A couple of weeks ago I had an old Sun Ultra 1 installed on my desk to act as a terminal in the work Unix systems. The Sun is running OpenWindows 3.6 as it’s GUI, which brought back quite a few memories of my first experiences with Unix back at university. Using OpenWindows has also made me think about the difference in user experiences between window mandagers.
I have had experience using a number of different window managers including Microsoft Windows (3.0 to 2000), KDE, Gnome, Enlightenment, AfterStep, OS/2 and older Apple Macintoshes. Almost all of them had two desktop items in common: a Taskbar (or Dock, Wharf, etc) and desktop icons. Neither OpenWindows nor Enlightenment have either of these, at least not by default. They do have pop-up menus with lists of actions and programs, but in the case of OpenWindows these menus are very limited.
Why does this matter? I would argue that it makes it more difficult to discover which applications are available on the system. In order to run most applications it is necessary to type in the program name on the command line in a terminal window. First, however, you need to know the name of the program. At least on Unix systems (unlike old MS-DOS systems) you often don’t need to know the directory path (unless the application is installed somewhere outside of a directory listed in your PATH environment variable). However, it is more difficult to know what programs you have available in the first place.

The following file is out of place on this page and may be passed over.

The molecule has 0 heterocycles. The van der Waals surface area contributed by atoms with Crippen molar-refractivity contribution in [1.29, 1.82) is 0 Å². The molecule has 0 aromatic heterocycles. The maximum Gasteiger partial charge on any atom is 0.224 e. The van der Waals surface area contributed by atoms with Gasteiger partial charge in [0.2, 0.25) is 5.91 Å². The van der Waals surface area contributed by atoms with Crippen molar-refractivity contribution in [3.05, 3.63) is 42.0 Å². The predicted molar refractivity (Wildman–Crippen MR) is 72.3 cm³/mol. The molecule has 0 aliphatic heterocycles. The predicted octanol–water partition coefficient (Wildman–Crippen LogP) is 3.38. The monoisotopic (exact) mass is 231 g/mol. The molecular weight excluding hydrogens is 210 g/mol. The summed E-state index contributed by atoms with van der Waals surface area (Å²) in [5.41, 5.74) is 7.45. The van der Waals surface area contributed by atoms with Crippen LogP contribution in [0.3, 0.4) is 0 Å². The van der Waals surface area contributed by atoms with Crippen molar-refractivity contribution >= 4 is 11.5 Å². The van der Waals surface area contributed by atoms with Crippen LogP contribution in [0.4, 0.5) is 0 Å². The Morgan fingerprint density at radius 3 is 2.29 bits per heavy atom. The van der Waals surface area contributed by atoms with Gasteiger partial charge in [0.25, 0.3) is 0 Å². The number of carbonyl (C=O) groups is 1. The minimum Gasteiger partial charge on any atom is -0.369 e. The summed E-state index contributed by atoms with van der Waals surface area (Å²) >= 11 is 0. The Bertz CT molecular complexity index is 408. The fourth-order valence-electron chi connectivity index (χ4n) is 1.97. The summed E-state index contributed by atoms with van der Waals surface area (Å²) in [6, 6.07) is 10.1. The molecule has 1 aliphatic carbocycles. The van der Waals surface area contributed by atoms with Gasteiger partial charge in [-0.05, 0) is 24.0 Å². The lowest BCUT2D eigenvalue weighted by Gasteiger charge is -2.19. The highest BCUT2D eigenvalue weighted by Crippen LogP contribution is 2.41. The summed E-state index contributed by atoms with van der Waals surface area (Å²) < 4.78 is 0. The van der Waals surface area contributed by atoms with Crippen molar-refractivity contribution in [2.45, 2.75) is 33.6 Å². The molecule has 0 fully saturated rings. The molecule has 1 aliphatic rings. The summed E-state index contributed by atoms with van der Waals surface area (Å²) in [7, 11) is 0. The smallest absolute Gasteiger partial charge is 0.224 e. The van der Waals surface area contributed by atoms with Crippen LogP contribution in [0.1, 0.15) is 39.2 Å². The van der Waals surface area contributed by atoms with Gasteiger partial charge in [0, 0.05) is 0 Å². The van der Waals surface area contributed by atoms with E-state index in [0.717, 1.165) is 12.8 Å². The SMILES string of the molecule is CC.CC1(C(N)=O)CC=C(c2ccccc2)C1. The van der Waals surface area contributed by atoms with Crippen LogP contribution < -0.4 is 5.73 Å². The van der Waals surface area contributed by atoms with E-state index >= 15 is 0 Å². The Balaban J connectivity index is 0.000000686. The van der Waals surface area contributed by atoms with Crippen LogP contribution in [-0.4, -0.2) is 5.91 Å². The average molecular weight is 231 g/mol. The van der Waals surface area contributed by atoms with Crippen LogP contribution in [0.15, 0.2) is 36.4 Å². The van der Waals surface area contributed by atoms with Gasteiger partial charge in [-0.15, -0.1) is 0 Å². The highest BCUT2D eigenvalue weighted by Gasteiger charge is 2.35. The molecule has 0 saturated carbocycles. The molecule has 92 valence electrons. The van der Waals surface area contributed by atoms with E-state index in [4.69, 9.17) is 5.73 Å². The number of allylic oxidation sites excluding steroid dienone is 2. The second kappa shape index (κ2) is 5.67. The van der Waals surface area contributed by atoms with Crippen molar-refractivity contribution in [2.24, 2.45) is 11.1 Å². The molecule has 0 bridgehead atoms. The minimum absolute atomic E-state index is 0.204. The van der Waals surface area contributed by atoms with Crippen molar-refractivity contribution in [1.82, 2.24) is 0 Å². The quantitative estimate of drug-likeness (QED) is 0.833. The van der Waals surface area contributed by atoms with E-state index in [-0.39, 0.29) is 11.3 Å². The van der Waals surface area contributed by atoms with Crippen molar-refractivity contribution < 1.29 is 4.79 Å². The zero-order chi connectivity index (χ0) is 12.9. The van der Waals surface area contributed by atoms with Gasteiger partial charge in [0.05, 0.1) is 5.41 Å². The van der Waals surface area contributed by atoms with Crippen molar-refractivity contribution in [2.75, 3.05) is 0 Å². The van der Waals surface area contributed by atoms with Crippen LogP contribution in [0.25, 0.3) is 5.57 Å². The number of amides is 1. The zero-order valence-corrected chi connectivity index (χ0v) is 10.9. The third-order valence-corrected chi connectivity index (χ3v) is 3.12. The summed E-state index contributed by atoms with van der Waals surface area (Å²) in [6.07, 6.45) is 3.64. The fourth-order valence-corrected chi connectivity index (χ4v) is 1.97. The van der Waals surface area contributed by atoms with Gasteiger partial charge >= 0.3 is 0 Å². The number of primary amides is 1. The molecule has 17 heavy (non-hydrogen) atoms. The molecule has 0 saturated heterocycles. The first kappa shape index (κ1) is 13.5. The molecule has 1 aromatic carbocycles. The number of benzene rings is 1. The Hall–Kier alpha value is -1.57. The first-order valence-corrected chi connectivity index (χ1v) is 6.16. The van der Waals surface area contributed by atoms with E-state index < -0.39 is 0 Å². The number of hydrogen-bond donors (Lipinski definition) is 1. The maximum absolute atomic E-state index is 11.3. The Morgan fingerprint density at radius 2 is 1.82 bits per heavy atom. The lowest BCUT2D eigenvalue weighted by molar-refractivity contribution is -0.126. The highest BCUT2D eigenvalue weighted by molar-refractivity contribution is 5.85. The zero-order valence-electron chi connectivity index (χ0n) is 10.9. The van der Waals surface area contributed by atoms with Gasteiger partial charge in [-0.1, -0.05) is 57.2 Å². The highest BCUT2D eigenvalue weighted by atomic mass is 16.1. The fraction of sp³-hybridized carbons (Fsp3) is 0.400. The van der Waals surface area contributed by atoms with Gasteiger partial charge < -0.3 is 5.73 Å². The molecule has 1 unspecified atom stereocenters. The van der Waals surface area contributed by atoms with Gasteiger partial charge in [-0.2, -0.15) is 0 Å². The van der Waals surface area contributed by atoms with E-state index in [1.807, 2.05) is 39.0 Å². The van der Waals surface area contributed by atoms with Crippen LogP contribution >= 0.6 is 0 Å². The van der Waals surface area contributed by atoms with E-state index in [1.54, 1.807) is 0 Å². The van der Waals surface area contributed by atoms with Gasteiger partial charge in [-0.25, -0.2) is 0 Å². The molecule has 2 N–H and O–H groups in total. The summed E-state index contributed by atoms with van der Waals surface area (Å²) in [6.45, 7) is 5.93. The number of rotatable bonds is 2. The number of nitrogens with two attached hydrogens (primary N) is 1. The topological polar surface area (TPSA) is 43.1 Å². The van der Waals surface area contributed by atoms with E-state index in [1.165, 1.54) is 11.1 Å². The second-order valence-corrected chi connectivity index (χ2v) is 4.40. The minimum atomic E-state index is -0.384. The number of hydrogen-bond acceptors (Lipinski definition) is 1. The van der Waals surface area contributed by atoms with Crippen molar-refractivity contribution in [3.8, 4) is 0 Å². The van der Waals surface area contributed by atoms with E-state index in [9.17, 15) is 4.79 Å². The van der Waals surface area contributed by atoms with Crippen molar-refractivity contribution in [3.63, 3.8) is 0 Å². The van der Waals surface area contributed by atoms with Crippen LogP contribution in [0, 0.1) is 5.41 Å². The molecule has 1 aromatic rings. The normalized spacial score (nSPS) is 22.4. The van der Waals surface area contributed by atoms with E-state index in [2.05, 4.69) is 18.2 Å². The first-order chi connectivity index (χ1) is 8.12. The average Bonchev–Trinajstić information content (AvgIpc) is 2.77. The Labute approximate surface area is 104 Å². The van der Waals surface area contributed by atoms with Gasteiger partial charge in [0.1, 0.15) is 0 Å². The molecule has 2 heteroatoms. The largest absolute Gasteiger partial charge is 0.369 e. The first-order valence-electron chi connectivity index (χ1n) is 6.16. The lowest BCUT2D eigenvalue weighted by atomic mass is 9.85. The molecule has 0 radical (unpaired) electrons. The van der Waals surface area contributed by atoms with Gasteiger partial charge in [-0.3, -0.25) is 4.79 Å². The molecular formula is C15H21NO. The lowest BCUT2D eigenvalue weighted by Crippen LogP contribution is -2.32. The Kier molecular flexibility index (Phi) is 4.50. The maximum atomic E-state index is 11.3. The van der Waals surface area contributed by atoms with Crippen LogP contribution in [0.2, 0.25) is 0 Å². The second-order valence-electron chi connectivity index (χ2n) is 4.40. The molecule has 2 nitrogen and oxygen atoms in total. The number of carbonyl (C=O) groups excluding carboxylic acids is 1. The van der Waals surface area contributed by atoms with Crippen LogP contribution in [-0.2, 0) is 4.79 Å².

Linux window managers often have the problem that new software installations often don’t place an icon into the appropriate menu or an icon on the desktop. It is something that needs to be done manually.
The issues listed above are not problems for power users. However, I could imagine that to new users of Unix or Linux systems that the lack of easy graphical access to applications could cause difficulties.